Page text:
And when I had first heard about this shooting my blood began to boil at the injustice, the pain, and the suffering that this man had caused. But this community had a different response.  One woman was going around to the students and was telling them, “We must not think evil of this man.”  In the moment of pain and suffering she was training them in Christ.  Another man said telling people, “He had a mother and a wife and a soul and now he is standing before God.”  I saw a news report that asked a man in the community how he felt about Roberts. He said with tears in his eyes, “I have already forgiven him in my heart.” But it didn’t end there either.  This community didn’t just forgive this man, they sought reconciliation with Roberts widow, parents, and in-laws. Maria Roberts the widow was one of the few outsiders invited to the funeral. The Amish, who are not accustomed to taking donations, helped set up a fund for the Widow and diverted some of the donations they received to her.
Some thought they were foolish to forgive. Others had a different explanation. One author wrote, “that the Amish willingness to forgo vengeance does not undo the tragedy or pardon the wrong, but rather constitutes a first step toward a future that is more hopeful.”  Jesus said to his disciples, “If you forgive the sins of any, they are forgiven them; if you retain the sins of any, they are retained.”  Yes, we need to remember how to forgive. We need to practice forgiving and loving and learning what it means to be a Spirit filled people. So that, like this community, who underwent a tragedy more profound than words can describe their forgiveness is etched into their own bodies as the nails in Christ hand and feet- and the world took notice. In 2006 there were news programs, magazine articles, documentaries done on the Amish community because of the way they followed Jesus.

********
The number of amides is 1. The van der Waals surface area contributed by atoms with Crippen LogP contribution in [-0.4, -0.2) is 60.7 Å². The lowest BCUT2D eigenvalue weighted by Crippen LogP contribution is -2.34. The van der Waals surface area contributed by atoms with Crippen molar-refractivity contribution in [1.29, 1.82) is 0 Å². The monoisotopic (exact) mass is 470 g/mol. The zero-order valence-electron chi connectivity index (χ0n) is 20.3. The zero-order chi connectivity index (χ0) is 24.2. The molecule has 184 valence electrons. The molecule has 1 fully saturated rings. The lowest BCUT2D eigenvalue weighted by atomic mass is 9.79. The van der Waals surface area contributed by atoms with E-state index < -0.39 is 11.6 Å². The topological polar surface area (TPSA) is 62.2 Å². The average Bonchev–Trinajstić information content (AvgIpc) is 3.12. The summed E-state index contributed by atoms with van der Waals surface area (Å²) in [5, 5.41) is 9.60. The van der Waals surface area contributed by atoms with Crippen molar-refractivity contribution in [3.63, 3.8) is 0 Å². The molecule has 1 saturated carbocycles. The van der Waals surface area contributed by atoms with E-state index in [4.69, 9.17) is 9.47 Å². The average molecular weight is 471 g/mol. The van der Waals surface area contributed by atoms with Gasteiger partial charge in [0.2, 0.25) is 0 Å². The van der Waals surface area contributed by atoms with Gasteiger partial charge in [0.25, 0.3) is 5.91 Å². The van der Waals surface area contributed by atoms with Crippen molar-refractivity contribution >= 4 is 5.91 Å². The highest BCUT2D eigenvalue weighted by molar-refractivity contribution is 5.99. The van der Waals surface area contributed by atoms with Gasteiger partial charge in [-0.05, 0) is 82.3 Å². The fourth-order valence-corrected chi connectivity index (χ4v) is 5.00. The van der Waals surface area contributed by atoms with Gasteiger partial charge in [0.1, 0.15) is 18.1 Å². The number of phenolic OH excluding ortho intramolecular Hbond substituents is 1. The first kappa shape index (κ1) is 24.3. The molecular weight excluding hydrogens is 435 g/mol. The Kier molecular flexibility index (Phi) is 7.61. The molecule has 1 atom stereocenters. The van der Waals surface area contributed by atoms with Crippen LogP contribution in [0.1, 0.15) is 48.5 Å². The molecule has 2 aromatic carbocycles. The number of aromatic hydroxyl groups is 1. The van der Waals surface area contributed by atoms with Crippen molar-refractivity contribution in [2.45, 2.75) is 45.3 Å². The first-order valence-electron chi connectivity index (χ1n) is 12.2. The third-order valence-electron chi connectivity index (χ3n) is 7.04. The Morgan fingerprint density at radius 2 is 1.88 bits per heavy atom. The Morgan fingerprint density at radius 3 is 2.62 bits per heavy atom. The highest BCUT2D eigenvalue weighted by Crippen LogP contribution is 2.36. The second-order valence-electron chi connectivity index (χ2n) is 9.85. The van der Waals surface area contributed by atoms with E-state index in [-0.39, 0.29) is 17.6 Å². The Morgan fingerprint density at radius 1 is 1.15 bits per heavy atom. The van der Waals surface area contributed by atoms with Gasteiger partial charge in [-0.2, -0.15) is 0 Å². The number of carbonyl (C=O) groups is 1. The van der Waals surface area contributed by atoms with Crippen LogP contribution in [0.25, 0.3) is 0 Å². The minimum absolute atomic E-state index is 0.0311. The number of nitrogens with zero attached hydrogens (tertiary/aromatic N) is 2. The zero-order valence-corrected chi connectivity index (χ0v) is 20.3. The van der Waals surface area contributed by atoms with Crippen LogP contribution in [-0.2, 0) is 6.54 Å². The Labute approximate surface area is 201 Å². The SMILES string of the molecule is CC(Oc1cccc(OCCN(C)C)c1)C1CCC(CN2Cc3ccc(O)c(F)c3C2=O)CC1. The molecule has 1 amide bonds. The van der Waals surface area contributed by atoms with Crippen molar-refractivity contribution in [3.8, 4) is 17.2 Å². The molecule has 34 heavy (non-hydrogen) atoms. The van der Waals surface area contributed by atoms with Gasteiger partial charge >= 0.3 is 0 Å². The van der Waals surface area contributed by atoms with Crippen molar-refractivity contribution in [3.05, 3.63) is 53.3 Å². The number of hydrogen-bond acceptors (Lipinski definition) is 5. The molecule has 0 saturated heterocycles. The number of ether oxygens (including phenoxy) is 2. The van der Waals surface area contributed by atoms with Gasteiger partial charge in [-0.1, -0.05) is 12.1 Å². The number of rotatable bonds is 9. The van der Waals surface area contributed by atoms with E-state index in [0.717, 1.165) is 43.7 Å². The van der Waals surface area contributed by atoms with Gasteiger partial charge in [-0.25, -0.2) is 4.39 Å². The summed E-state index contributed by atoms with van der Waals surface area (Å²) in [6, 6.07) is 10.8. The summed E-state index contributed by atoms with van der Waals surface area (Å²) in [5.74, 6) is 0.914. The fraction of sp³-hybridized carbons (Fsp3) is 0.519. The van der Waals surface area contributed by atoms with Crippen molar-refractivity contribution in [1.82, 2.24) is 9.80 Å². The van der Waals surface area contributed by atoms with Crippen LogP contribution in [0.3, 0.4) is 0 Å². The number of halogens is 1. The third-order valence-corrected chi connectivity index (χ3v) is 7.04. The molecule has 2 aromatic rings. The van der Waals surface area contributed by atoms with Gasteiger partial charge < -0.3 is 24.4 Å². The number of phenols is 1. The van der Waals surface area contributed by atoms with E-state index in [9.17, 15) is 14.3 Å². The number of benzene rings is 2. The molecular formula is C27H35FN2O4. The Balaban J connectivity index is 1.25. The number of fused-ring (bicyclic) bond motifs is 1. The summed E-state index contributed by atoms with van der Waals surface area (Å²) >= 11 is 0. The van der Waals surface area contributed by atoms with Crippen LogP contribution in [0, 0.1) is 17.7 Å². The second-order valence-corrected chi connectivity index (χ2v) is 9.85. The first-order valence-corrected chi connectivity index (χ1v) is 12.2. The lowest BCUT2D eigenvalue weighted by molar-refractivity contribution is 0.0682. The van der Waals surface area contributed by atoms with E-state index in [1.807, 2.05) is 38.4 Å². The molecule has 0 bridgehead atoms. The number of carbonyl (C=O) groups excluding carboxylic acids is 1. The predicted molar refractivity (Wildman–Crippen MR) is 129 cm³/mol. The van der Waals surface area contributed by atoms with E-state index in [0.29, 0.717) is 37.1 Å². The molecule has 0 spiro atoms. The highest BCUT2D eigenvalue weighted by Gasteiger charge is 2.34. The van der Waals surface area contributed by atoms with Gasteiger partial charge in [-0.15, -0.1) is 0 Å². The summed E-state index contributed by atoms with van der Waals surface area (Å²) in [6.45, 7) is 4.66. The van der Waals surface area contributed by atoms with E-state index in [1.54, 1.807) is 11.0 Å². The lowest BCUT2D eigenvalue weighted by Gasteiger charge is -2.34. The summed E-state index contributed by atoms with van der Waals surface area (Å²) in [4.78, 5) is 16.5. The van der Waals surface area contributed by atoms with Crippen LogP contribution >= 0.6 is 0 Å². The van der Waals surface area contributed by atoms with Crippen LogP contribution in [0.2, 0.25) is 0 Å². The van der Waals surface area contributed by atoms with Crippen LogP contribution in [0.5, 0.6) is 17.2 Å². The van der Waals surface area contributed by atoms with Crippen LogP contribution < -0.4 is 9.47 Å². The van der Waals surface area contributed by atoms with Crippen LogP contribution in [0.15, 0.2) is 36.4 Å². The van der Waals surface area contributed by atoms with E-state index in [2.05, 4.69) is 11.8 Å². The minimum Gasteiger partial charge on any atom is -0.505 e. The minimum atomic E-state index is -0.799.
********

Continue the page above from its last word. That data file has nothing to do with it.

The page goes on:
What if after this tragedy in Connecticut we also talked about forgiveness?  What if we talked about faith and hope and love?  What if we talked about holding those people with mental illnesses, those people who are on the outskirts of our society, those who are unloved, even closer?
I believe in hope.  I believe in a day when sin will be no more, when all injustices will be made just.  I believe in a day when there will be no sorrow and every tear will be wiped away from our eyes.  There will be a day when the reign of God will encompass all of the earth. and the lion shall lie down with lamb and peace, true peace, will be known.  I am filled with expectation this advent season that Jesus will return one day and make all things right again.  Amen.